Chronic lymphocytic leukaemia


Chronic lymphocytic leukaemia


Leukaemia is cancer of the white blood cells. Chronic leukaemia tends to progress slowly over the course of many years.

Chronic leukaemia is classified according to the type of white blood cells affected by cancer.


Symptoms of chronic lymphocytic leukaemia

In its early stages, chronic lymphocytic leukaemia doesn't usually cause any noticeable symptoms. As the condition develops, symptoms can include:

repeated infections that occur over a short space of time

tiredness due to a lack of red blood cells (anaemia)

unusual bleeding and bruising


night sweats

bone pain

weight loss

swollen spleen

swollen lymph nodes (glands)


What happens in chronic leukaemia

Bone marrow – the spongy material found inside bones – contains a specialised type of cell called stem cells.

These stem cells can develop into any of the three types of blood cell:

red blood cells – which carry oxygen around the body

white blood cells – which help fight infection

platelets – which help stop bleeding

In leukaemia, the stem cells start overproducing white blood cells that aren't fully developed. In chronic lymphocytic leukaemia, these are lymphocytes.

This overproduction of lymphocytes is at the expense of the other blood cells, and it's this lack of red blood cells and platelets that can cause symptoms of anaemia, such as tiredness, as well as increasing the likelihood of excessive bleeding.

In some people with chronic lymphocytic leukaemia, the body’s immune system can start attacking red bloods and cause a different type of anaemia called haemolytic anaemia. This may require different treatment.

The white blood cells are also not properly formed, and these immature lymphocytes are much less effective at fighting bacteria and viruses, making you more vulnerable to infection.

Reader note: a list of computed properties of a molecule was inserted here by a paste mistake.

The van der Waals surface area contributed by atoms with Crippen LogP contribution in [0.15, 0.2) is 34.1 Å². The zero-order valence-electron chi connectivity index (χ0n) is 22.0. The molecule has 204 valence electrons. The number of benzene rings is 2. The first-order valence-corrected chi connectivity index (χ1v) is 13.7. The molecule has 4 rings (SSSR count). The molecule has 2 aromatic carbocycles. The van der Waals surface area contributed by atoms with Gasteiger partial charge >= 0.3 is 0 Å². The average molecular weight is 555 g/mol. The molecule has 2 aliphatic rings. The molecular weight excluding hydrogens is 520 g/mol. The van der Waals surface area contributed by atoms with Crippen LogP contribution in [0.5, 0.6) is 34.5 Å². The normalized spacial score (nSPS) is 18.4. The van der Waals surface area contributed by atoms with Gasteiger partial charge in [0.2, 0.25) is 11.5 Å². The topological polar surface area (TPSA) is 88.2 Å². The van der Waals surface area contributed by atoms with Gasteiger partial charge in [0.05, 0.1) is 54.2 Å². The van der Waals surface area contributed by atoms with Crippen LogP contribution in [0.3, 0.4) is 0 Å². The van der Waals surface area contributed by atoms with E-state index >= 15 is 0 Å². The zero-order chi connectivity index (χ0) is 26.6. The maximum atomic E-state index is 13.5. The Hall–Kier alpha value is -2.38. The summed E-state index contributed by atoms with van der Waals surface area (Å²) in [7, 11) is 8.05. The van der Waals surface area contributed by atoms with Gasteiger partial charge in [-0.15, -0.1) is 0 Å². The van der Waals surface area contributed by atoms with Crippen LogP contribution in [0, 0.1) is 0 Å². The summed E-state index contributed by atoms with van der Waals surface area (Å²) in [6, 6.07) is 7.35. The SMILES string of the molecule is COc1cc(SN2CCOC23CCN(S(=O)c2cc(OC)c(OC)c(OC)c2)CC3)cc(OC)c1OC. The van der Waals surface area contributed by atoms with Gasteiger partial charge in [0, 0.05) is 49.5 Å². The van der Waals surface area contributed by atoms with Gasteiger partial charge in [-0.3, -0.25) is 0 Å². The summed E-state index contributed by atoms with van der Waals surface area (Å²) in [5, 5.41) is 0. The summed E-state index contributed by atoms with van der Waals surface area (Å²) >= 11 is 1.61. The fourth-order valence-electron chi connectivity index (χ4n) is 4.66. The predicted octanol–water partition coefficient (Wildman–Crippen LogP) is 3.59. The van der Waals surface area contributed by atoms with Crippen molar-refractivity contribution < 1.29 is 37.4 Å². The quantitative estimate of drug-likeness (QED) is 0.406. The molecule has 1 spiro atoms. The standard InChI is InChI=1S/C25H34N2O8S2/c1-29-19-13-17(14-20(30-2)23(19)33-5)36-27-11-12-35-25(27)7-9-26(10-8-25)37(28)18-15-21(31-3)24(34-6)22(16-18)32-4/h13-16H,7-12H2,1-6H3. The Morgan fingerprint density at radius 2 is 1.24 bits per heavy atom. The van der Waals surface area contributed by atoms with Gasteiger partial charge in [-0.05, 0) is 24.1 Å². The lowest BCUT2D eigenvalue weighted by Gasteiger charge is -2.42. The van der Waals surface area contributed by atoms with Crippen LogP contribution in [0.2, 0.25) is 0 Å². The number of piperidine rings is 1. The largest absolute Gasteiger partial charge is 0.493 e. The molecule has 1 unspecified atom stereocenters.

Causes of chronic lymphocytic leukaemia

In most cases, it's not known what causes leukaemia. However, there are some risk factors that may increase your chances of developing chronic leukaemia.

Known risk factors for chronic leukaemia include:

having a family history of the condition

being of European, American or Australian origin (it's rare in people from China, Japan and South East Asia)

having certain medical conditions, such as pneumonia (chest infection), sinusitis or shingles

being male 


Diagnosing chronic lymphocytic leukaemia

Most cases of chronic lymphocytic leukaemia are discovered during unrelated routine blood tests.

However, visit your GP if you have the typical signs and symptoms of leukaemia (see above). They will ask you about your symptoms and your medical and family history.

Your GP will also carry out a physical examination to check for swollen glands, a swollen spleen and any signs of abnormal bleeding. You may also be asked to have a blood test.

If your GP suspects leukaemia, they'll refer you to a haematologist (a doctor who specialises in conditions that affect the blood). You'll have a full blood count, where the number of different types of blood cell in a sample are counted.

You may also need to have some other tests, such as a chest X-ray, to rule out other possible causes of your symptoms, and an ultrasound scan or a computerised tomography (CT) scan to check your organs.


Treating chronic lymphocytic leukaemia

As most people diagnosed with chronic lymphocytic leukaemia don't have symptoms, immediate treatment isn't usually recommended.

Some people can live for years or decades with chronic lymphocytic leukaemia without developing symptoms or needing treatment.

This is because most treatment programmes involve chemotherapy, which has associated side effects. In such cases, a policy of  "watchful waiting" is usually recommended, which involves regular visits to your doctor and blood tests so that your condition can be closely monitored.